October 14, 2010 in Washington Voices

Wetter winter still unlikely to shatter snowfall records

Randy Mann

As I’ve mentioned in previous articles, we now have La Niña, the cooler-than-normal sea-surface temperatures in the south-central Pacific Ocean. For the last several months, this La Niña has been classified as “moderate” but did show a few brief signs of weakening within the last several weeks.

In addition to the cooler ocean waters, solar activity continues to be low. But sunspot numbers have been increasing since August. That may indicate that the sun is becoming more active in terms of solar storms and energy output.

Based on these scenarios, our upcoming winter season should see about 10 percent more snow than average. We should not be near the record-breaking winter of 2008-’09, with 96.5 inches, nor the near-record snowfalls during the winter of 2007-’08, with 92.6 inches. However, I’m expecting much more snow this time around than the puny 13.5 inches measured last season.

Despite La Niña, if the warmer air from the south manages to make it this far north and collides with the colder air from Canada, it’s possible we may see freezing rain and perhaps a dangerous ice storm, especially in the valleys east of the Cascades.

I expect to see widely fluctuating temperature readings, from the milder side to very cold in a short period of time. The most frigid part of the winter should not arrive until at least mid-January. Readings at that time may be near or below zero.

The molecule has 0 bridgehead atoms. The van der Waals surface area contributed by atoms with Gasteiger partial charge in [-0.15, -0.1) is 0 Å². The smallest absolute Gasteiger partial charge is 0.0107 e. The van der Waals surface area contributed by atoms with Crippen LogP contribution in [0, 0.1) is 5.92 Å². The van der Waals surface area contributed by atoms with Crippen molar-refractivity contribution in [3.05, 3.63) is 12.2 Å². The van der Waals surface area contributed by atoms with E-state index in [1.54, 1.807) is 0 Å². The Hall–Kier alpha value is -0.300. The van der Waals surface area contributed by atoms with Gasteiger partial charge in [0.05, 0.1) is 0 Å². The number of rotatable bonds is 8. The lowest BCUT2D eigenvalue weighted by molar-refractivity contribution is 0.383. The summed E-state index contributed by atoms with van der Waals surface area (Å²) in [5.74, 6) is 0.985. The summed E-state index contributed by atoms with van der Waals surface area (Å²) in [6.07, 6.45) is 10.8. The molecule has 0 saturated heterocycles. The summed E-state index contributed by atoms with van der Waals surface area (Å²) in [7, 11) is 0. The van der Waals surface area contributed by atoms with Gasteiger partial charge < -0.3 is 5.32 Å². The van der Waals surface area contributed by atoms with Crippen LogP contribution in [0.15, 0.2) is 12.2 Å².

Our normal seasonal snowfall at Spokane International Airport is 45.6 inches. Coeur d’Alene’s normal snowfall is 66.7 inches.

Although I may have to change or update these snowfall predictions, totals at the airport are expected to be 45 to 50 inches. Spokane’s South Hill should measure 50 to 55 inches, with Spokane Valley near 40 to 45 inches. Coeur d’Alene’s totals should range from 65 to 70 inches near the resort, to about 75 to 80 inches in the outlying areas.

Mount Spokane should measure at least 180 to 200 inches of snow, with 300 to 325 inches at Lookout Pass.

Overall, the early part of winter should see more snow than the second half of the season. By early next year, I expect La Niña to weaken, which would likely decrease the chances of heavier snow totals in the region.

Contact meteorologist Randy Mann at randy@longrangeweather.com.

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